perturbation g makes the problem depend on j-dimensional horseshoes.

**Explosions of chaotic sets as a parameter is varied **

in collaboration with **Kathy Alligood**
and **Evelyn Sander**.

We have investigated with *Carl
Robert* how chaotic sets can suddenly change, that is, explode, as a
parameter of the system is varied. That explosions occur is an old concept. We
believe there are a small number of situations that lead to explosions and that
these can be characterized. We have largely done so -- for two-dimensional
maps. Now we are investigating maps in one dimension and maps in dimensions
higher than 2. It is a severe challenge to try to imagine what the intricate
behaviors of these systems can be.

**Developing tools for the numerical exploration of nonlinear
dynamical systems**

A long-time on-going collaboration with
**Helena Nusse**

Our book “Dynamics: Numerical Explorations” includes a program that allows the user to carry our many kinds of investigations of dynamical systems, but developing new numerical techniques is an ongoing effort. Most scientists only became aware of chaos when they could visualize it with their computers. But any picture that is created with a computer might be thought of as a conjecture because we may not be certain what we are seeing, and we may wonder how much of the picture is numerical artifact. Examining pictures of dynamical systems is a constant source of inspiration and wonder. One of our techniques for basins of attraction has recently given a characterization of the basins with the most entangled boundaries. These are easy to characterize in computational terms! Computation often leads to surprises and new understanding.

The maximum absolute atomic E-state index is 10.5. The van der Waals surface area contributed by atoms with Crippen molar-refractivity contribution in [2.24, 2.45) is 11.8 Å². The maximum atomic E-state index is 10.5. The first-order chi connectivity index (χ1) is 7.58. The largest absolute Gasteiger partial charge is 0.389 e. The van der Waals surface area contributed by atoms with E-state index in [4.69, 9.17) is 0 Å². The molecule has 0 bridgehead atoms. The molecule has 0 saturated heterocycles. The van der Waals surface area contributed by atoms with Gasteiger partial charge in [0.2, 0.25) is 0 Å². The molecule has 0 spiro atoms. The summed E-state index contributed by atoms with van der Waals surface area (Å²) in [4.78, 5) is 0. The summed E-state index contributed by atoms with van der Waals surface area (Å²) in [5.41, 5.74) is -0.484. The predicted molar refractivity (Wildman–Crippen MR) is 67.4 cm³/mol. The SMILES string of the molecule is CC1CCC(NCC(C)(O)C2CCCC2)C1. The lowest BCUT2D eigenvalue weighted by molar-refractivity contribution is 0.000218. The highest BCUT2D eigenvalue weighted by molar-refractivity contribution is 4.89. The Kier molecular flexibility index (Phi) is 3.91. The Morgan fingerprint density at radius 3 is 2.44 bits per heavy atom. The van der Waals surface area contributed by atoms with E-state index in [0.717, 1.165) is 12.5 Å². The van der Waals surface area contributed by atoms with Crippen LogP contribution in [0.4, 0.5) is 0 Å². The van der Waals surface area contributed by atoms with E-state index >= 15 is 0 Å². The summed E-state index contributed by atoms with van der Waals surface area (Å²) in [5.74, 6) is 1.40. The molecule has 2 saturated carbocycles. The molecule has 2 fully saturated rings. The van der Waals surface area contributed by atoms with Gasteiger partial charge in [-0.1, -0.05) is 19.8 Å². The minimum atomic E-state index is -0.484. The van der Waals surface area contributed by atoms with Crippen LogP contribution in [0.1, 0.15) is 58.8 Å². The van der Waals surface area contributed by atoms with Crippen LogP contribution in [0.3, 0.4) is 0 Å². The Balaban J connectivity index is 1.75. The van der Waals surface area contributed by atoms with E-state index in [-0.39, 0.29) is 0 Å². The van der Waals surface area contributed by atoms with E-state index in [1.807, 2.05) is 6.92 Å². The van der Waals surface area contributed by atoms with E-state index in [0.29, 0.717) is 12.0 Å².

** **in
collaboration with *J.T. Halbert*

Early investigators of diffeomorphisms
naturally focused on the simplest case first: uniformly hyperbolic maps. R.V. Plykin demonstrated in 1974 that
nontrivial hyperbolic attracting sets exist for some of these maps. Does the
type of attractor he found (called a Plykin attractor) arise in connection with
a physical system? We hope to show that
the answer is yes. We are currently
studying the dynamics of a taffy-pulling machine. We expect to show that the action
of this machine on taffy leads naturally to a diffeomorphism of an open set in
the plane that has a Plykin attractor, if we are permitted some artistic
license. It can also be reduced to an intriguing map on an interval, if we are
granted a bit more artistic license. This work might have application in
materials processing as when fibers like carbon nanotubes must be aligned with
each other.